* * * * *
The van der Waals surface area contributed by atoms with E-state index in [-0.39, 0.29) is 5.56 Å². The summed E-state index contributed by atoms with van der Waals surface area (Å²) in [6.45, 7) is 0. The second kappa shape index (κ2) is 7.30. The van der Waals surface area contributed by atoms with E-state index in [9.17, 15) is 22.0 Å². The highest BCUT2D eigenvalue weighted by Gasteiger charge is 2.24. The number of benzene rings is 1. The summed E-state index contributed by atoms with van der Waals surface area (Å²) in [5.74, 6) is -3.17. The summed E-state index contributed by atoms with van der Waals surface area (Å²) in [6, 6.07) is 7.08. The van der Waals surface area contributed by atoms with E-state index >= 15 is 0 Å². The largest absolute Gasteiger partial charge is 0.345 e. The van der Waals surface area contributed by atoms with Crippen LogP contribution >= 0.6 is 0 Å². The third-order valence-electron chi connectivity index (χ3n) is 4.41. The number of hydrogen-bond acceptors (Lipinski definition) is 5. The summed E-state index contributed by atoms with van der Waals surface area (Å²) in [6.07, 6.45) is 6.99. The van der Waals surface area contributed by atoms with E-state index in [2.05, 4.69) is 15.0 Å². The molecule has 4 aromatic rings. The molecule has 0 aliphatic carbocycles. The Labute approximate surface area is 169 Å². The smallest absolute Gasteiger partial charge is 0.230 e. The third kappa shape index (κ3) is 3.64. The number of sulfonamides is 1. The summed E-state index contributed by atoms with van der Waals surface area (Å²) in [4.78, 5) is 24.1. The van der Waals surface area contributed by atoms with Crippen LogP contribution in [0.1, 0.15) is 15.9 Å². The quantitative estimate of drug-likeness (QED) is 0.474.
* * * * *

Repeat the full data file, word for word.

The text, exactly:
The van der Waals surface area contributed by atoms with E-state index in [-0.39, 0.29) is 5.56 Å². The summed E-state index contributed by atoms with van der Waals surface area (Å²) in [6.45, 7) is 0. The second kappa shape index (κ2) is 7.30. The van der Waals surface area contributed by atoms with E-state index in [9.17, 15) is 22.0 Å². The highest BCUT2D eigenvalue weighted by Gasteiger charge is 2.24. The number of benzene rings is 1. The summed E-state index contributed by atoms with van der Waals surface area (Å²) in [5.74, 6) is -3.17. The summed E-state index contributed by atoms with van der Waals surface area (Å²) in [6, 6.07) is 7.08. The van der Waals surface area contributed by atoms with E-state index >= 15 is 0 Å². The largest absolute Gasteiger partial charge is 0.345 e. The van der Waals surface area contributed by atoms with Crippen LogP contribution >= 0.6 is 0 Å². The third-order valence-electron chi connectivity index (χ3n) is 4.41. The number of hydrogen-bond acceptors (Lipinski definition) is 5. The summed E-state index contributed by atoms with van der Waals surface area (Å²) in [6.07, 6.45) is 6.99. The van der Waals surface area contributed by atoms with E-state index in [2.05, 4.69) is 15.0 Å². The molecule has 4 aromatic rings. The molecule has 0 aliphatic carbocycles. The Labute approximate surface area is 169 Å². The smallest absolute Gasteiger partial charge is 0.230 e. The third kappa shape index (κ3) is 3.64. The number of sulfonamides is 1. The summed E-state index contributed by atoms with van der Waals surface area (Å²) in [4.78, 5) is 24.1. The van der Waals surface area contributed by atoms with Crippen LogP contribution in [0.1, 0.15) is 15.9 Å². The quantitative estimate of drug-likeness (QED) is 0.474.